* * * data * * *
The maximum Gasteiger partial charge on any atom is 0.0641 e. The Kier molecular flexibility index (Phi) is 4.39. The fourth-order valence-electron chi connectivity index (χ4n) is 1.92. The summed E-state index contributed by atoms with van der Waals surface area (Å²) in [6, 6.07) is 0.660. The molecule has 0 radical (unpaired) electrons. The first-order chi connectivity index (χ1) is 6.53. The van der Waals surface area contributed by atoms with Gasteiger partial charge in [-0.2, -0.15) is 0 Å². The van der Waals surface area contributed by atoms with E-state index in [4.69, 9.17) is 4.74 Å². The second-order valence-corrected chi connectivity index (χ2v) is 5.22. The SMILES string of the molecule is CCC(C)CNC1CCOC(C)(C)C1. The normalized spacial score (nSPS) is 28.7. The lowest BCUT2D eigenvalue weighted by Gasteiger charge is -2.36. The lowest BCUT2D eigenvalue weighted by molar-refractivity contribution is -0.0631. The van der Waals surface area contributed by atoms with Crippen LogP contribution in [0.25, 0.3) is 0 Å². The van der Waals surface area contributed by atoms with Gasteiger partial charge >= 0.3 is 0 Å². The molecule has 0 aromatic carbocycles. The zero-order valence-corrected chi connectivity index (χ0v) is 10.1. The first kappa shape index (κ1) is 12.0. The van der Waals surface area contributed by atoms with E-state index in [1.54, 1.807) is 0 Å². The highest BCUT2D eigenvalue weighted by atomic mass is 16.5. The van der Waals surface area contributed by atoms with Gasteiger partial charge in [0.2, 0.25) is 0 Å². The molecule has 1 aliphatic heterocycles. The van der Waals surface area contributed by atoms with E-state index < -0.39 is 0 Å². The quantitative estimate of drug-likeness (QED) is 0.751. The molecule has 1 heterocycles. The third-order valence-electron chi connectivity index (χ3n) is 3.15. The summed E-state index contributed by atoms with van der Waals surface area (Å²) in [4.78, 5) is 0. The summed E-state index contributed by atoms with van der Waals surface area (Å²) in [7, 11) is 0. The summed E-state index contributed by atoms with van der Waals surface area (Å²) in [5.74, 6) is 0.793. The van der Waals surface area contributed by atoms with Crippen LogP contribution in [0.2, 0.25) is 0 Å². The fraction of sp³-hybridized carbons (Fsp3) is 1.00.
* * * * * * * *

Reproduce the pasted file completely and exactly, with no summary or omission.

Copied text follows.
The maximum Gasteiger partial charge on any atom is 0.0641 e. The Kier molecular flexibility index (Phi) is 4.39. The fourth-order valence-electron chi connectivity index (χ4n) is 1.92. The summed E-state index contributed by atoms with van der Waals surface area (Å²) in [6, 6.07) is 0.660. The molecule has 0 radical (unpaired) electrons. The first-order chi connectivity index (χ1) is 6.53. The van der Waals surface area contributed by atoms with Gasteiger partial charge in [-0.2, -0.15) is 0 Å². The van der Waals surface area contributed by atoms with E-state index in [4.69, 9.17) is 4.74 Å². The second-order valence-corrected chi connectivity index (χ2v) is 5.22. The SMILES string of the molecule is CCC(C)CNC1CCOC(C)(C)C1. The normalized spacial score (nSPS) is 28.7. The lowest BCUT2D eigenvalue weighted by Gasteiger charge is -2.36. The lowest BCUT2D eigenvalue weighted by molar-refractivity contribution is -0.0631. The van der Waals surface area contributed by atoms with Crippen LogP contribution in [0.25, 0.3) is 0 Å². The van der Waals surface area contributed by atoms with Gasteiger partial charge >= 0.3 is 0 Å². The molecule has 0 aromatic carbocycles. The zero-order valence-corrected chi connectivity index (χ0v) is 10.1. The first kappa shape index (κ1) is 12.0. The van der Waals surface area contributed by atoms with E-state index in [1.54, 1.807) is 0 Å². The highest BCUT2D eigenvalue weighted by atomic mass is 16.5. The van der Waals surface area contributed by atoms with Gasteiger partial charge in [0.2, 0.25) is 0 Å². The molecule has 1 aliphatic heterocycles. The van der Waals surface area contributed by atoms with E-state index < -0.39 is 0 Å². The quantitative estimate of drug-likeness (QED) is 0.751. The molecule has 1 heterocycles. The third-order valence-electron chi connectivity index (χ3n) is 3.15. The summed E-state index contributed by atoms with van der Waals surface area (Å²) in [4.78, 5) is 0. The summed E-state index contributed by atoms with van der Waals surface area (Å²) in [7, 11) is 0. The summed E-state index contributed by atoms with van der Waals surface area (Å²) in [5.74, 6) is 0.793. The van der Waals surface area contributed by atoms with Crippen LogP contribution in [0.2, 0.25) is 0 Å². The fraction of sp³-hybridized carbons (Fsp3) is 1.00.